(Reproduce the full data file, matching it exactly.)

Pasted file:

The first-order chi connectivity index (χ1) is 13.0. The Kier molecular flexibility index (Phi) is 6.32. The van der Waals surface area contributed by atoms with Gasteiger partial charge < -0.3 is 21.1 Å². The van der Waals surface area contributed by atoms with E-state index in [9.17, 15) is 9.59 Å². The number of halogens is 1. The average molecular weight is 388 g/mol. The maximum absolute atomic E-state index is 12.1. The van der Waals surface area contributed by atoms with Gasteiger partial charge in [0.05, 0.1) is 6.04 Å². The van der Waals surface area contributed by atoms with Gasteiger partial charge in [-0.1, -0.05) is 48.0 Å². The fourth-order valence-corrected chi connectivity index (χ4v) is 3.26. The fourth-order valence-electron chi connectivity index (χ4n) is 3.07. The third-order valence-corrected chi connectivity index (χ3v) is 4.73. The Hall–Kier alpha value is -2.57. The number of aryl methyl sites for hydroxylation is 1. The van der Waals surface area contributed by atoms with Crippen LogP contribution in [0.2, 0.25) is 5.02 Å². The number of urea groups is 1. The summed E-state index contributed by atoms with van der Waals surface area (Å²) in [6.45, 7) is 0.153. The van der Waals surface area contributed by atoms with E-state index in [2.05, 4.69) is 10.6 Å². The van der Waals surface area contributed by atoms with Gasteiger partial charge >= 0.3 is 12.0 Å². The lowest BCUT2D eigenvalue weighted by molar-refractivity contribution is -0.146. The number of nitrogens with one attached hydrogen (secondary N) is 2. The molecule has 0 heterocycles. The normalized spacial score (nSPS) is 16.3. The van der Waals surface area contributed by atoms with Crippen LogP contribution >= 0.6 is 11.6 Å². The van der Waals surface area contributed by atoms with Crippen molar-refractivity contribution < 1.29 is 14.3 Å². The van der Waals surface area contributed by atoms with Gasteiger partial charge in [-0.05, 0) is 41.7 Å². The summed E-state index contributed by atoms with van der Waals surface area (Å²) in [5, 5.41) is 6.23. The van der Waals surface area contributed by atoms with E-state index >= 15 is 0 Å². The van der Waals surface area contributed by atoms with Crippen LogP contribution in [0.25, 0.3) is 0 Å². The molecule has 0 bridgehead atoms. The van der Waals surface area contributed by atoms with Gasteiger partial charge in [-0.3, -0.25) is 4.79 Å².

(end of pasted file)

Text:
The first-order chi connectivity index (χ1) is 13.0. The Kier molecular flexibility index (Phi) is 6.32. The van der Waals surface area contributed by atoms with Gasteiger partial charge < -0.3 is 21.1 Å². The van der Waals surface area contributed by atoms with E-state index in [9.17, 15) is 9.59 Å². The number of halogens is 1. The average molecular weight is 388 g/mol. The maximum absolute atomic E-state index is 12.1. The van der Waals surface area contributed by atoms with Gasteiger partial charge in [0.05, 0.1) is 6.04 Å². The van der Waals surface area contributed by atoms with Gasteiger partial charge in [-0.1, -0.05) is 48.0 Å². The fourth-order valence-corrected chi connectivity index (χ4v) is 3.26. The fourth-order valence-electron chi connectivity index (χ4n) is 3.07. The third-order valence-corrected chi connectivity index (χ3v) is 4.73. The Hall–Kier alpha value is -2.57. The number of aryl methyl sites for hydroxylation is 1. The van der Waals surface area contributed by atoms with Crippen LogP contribution in [0.2, 0.25) is 5.02 Å². The number of urea groups is 1. The summed E-state index contributed by atoms with van der Waals surface area (Å²) in [6.45, 7) is 0.153. The van der Waals surface area contributed by atoms with E-state index in [2.05, 4.69) is 10.6 Å². The van der Waals surface area contributed by atoms with Gasteiger partial charge >= 0.3 is 12.0 Å². The lowest BCUT2D eigenvalue weighted by molar-refractivity contribution is -0.146. The number of nitrogens with one attached hydrogen (secondary N) is 2. The molecule has 0 heterocycles. The normalized spacial score (nSPS) is 16.3. The van der Waals surface area contributed by atoms with Crippen LogP contribution >= 0.6 is 11.6 Å². The van der Waals surface area contributed by atoms with Crippen molar-refractivity contribution < 1.29 is 14.3 Å². The van der Waals surface area contributed by atoms with Gasteiger partial charge in [-0.05, 0) is 41.7 Å². The summed E-state index contributed by atoms with van der Waals surface area (Å²) in [5, 5.41) is 6.23. The van der Waals surface area contributed by atoms with E-state index >= 15 is 0 Å². The van der Waals surface area contributed by atoms with Crippen LogP contribution in [0.25, 0.3) is 0 Å². The molecule has 0 bridgehead atoms. The van der Waals surface area contributed by atoms with Gasteiger partial charge in [-0.3, -0.25) is 4.79 Å².